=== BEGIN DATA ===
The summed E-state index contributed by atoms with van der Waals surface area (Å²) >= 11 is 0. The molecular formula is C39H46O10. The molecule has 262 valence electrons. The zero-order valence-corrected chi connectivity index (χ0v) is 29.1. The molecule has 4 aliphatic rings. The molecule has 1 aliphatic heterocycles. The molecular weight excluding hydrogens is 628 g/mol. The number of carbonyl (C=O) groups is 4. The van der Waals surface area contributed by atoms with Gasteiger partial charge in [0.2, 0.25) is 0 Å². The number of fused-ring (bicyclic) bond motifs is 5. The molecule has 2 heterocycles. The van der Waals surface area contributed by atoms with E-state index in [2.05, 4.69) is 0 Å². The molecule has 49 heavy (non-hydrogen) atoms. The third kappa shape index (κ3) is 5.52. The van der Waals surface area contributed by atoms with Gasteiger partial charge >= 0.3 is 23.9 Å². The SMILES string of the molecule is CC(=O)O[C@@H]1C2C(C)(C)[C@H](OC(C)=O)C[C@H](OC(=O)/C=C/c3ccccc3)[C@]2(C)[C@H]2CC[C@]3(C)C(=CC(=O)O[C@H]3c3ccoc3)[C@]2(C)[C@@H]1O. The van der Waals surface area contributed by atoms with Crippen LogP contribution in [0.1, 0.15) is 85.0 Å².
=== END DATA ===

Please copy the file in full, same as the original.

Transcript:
The summed E-state index contributed by atoms with van der Waals surface area (Å²) >= 11 is 0. The molecular formula is C39H46O10. The molecule has 262 valence electrons. The zero-order valence-corrected chi connectivity index (χ0v) is 29.1. The molecule has 4 aliphatic rings. The molecule has 1 aliphatic heterocycles. The molecular weight excluding hydrogens is 628 g/mol. The number of carbonyl (C=O) groups is 4. The van der Waals surface area contributed by atoms with Gasteiger partial charge in [0.2, 0.25) is 0 Å². The number of fused-ring (bicyclic) bond motifs is 5. The molecule has 2 heterocycles. The van der Waals surface area contributed by atoms with E-state index in [2.05, 4.69) is 0 Å². The molecule has 49 heavy (non-hydrogen) atoms. The third kappa shape index (κ3) is 5.52. The van der Waals surface area contributed by atoms with Gasteiger partial charge >= 0.3 is 23.9 Å². The SMILES string of the molecule is CC(=O)O[C@@H]1C2C(C)(C)[C@H](OC(C)=O)C[C@H](OC(=O)/C=C/c3ccccc3)[C@]2(C)[C@H]2CC[C@]3(C)C(=CC(=O)O[C@H]3c3ccoc3)[C@]2(C)[C@@H]1O. The van der Waals surface area contributed by atoms with Crippen LogP contribution in [0.1, 0.15) is 85.0 Å².